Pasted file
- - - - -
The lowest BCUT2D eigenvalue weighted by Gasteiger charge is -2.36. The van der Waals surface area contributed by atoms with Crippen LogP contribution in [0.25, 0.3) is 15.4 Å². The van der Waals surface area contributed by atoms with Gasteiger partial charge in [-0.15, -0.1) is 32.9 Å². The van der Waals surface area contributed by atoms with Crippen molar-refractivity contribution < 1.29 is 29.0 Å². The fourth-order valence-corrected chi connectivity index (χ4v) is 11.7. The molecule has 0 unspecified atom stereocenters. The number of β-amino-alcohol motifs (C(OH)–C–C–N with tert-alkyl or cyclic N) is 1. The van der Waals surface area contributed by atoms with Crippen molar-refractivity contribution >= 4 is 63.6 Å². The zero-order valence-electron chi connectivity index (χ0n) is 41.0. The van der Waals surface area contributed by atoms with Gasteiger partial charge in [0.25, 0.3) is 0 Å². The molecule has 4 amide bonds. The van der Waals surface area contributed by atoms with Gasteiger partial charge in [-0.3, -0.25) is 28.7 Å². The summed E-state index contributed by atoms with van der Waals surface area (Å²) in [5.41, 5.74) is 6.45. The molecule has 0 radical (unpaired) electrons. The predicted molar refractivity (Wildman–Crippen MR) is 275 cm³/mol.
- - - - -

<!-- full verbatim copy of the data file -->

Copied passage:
The lowest BCUT2D eigenvalue weighted by Gasteiger charge is -2.36. The van der Waals surface area contributed by atoms with Crippen LogP contribution in [0.25, 0.3) is 15.4 Å². The van der Waals surface area contributed by atoms with Gasteiger partial charge in [-0.15, -0.1) is 32.9 Å². The van der Waals surface area contributed by atoms with Crippen molar-refractivity contribution < 1.29 is 29.0 Å². The fourth-order valence-corrected chi connectivity index (χ4v) is 11.7. The molecule has 0 unspecified atom stereocenters. The number of β-amino-alcohol motifs (C(OH)–C–C–N with tert-alkyl or cyclic N) is 1. The van der Waals surface area contributed by atoms with Crippen molar-refractivity contribution >= 4 is 63.6 Å². The zero-order valence-electron chi connectivity index (χ0n) is 41.0. The van der Waals surface area contributed by atoms with Gasteiger partial charge in [0.25, 0.3) is 0 Å². The molecule has 4 amide bonds. The van der Waals surface area contributed by atoms with Gasteiger partial charge in [-0.3, -0.25) is 28.7 Å². The summed E-state index contributed by atoms with van der Waals surface area (Å²) in [5.41, 5.74) is 6.45. The molecule has 0 radical (unpaired) electrons. The predicted molar refractivity (Wildman–Crippen MR) is 275 cm³/mol.